Apps help parents keep track of children on Halloween

Smartphones equipped with GPS-enabled location tracking technology have made it easier to let friends and family know where you’re eating or shopping. The technology can also be a handy tool for parents on Halloween.

Although it might seem spooky for kids, a handful of apps will allow parents to receive timely data on where their children are, and possibly deter the youngsters from wandering too far away.

Google Latitude: Offered as both a separate app and as an opt-in feature that’s part of the free Google Maps app, Latitude enables users to share their location with friends or family members. After downloading the Maps app, you can choose to “Join Latitude” and invite your children, who must also enable that feature on their own phone, to share their location with you. Once someone accepts, they appear as an icon on Google Maps.

But inviting someone means they will be able to view your location. Anyone who has received what is called a “sharing request” can also accept it but choose to hide their own location. That means if you’re not careful, your children will end up tracking you instead of the other way around (possibly leading to lots of awkward inquisitions).

Available on Android, BlackBerry, Apple and many other devices.


Cost: free.

Lookout: Worried parents can use Lookout, which was intended to find a lost phone or secure data on a stolen device, for tracking their children instead. After downloading the app onto your child’s phone, you can log in online, click on the “missing device” tab and see where the phone — and your child — is on a map.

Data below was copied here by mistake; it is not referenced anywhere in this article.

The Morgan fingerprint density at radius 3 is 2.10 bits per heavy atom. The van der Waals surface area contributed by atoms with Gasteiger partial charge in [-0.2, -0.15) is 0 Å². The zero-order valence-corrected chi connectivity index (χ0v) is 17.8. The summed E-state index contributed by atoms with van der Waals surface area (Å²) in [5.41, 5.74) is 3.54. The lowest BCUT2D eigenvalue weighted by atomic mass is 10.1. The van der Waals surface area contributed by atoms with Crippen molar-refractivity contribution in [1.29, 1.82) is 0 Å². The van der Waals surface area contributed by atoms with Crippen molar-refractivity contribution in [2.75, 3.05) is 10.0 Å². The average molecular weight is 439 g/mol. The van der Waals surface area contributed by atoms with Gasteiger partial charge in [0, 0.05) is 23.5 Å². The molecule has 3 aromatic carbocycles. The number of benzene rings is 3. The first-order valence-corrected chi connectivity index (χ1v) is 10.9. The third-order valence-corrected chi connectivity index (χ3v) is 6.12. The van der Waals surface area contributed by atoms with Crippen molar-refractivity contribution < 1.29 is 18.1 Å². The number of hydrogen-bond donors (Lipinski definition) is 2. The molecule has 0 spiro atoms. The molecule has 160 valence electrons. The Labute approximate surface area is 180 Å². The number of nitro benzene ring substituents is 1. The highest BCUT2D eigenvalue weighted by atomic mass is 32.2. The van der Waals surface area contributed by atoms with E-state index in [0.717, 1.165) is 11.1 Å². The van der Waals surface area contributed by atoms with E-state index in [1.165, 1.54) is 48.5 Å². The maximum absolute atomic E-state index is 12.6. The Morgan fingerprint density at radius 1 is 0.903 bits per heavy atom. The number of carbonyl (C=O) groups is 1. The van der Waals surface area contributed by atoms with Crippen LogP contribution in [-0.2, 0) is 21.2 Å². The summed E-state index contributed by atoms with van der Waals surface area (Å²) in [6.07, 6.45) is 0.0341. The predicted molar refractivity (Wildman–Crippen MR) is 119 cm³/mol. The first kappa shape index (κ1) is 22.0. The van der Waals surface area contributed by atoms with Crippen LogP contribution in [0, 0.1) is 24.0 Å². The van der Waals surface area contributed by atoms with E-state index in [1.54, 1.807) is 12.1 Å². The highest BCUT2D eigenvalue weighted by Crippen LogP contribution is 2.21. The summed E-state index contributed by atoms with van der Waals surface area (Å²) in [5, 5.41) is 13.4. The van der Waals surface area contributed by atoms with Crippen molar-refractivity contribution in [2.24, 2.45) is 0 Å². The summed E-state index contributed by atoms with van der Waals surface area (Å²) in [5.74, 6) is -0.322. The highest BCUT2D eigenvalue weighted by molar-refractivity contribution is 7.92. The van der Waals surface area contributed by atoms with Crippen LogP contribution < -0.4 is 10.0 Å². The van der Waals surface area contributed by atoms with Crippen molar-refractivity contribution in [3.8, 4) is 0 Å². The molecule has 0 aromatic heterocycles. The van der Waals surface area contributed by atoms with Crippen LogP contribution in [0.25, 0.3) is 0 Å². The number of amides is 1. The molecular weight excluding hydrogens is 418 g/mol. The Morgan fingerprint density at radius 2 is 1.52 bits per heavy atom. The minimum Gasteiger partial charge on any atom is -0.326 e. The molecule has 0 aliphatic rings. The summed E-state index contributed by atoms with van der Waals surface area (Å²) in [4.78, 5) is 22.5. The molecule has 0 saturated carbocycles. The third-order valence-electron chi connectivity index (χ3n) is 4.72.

Available on Android, BlackBerry, Windows Phone 7, iPhone and iPad.

Cost: free.

Footprints: This paid app includes parental controls that allow location tracking at all times, and it is password protected to keep a child from tampering with it. Parents can download the app onto their child’s phone, create an account and tweak the settings so the location of their child is updated every few minutes, every hour or only when they are on the move. You can also configure the app to share data for only a limited time span — for parents who want to keep an eye out only on special occasions like Halloween.

To work, the app must be installed on both a child’s and a parent’s phone, and each download requires a paid subscription.

Available only on the iPhone, iPad and iPod Touch.

Cost: Free for two months. After that, 99 cents for a three-month subscription, $2.99 for a year or $4.99 for two years.

Trick or Tracker: A Halloween-themed app, the Trick or Tracker will send text messages with location data to a preset phone number. To use, a parent must download the app onto both their own phone and their child’s phone, choose one password to sync up the two devices and pick a time interval to get regular text updates (say, every 15 minutes). The app also lets parents create a digital fence to encourage their children to stay within a certain area. If he or she strays outside that “geofence,” the parent’s phone will be notified by text message.

There’s also the option to give children a peep at your own location, via the “where’s my parent?” button.

Available only for Android phones.

Cost: $4.99 for each download.

SecuraFone: This app, designed for teenagers, allows parents to set up geofences and receive a text alert any time their child crosses a virtual boundary. With one press of a button, an SOS feature also automatically places a call to a predetermined emergency contact and alerts other emergency contacts via text or email.

For teens with wheels, SecuraFone can temporarily lock down the email and text messaging functions on a smartphone when the device is traveling at a high speed. The app can also send an alert if a preset speed threshold is passed. All settings can be tweaked through a password-protected online account.

Available on iPhone and Android phones.

Cost: $8.99 a month.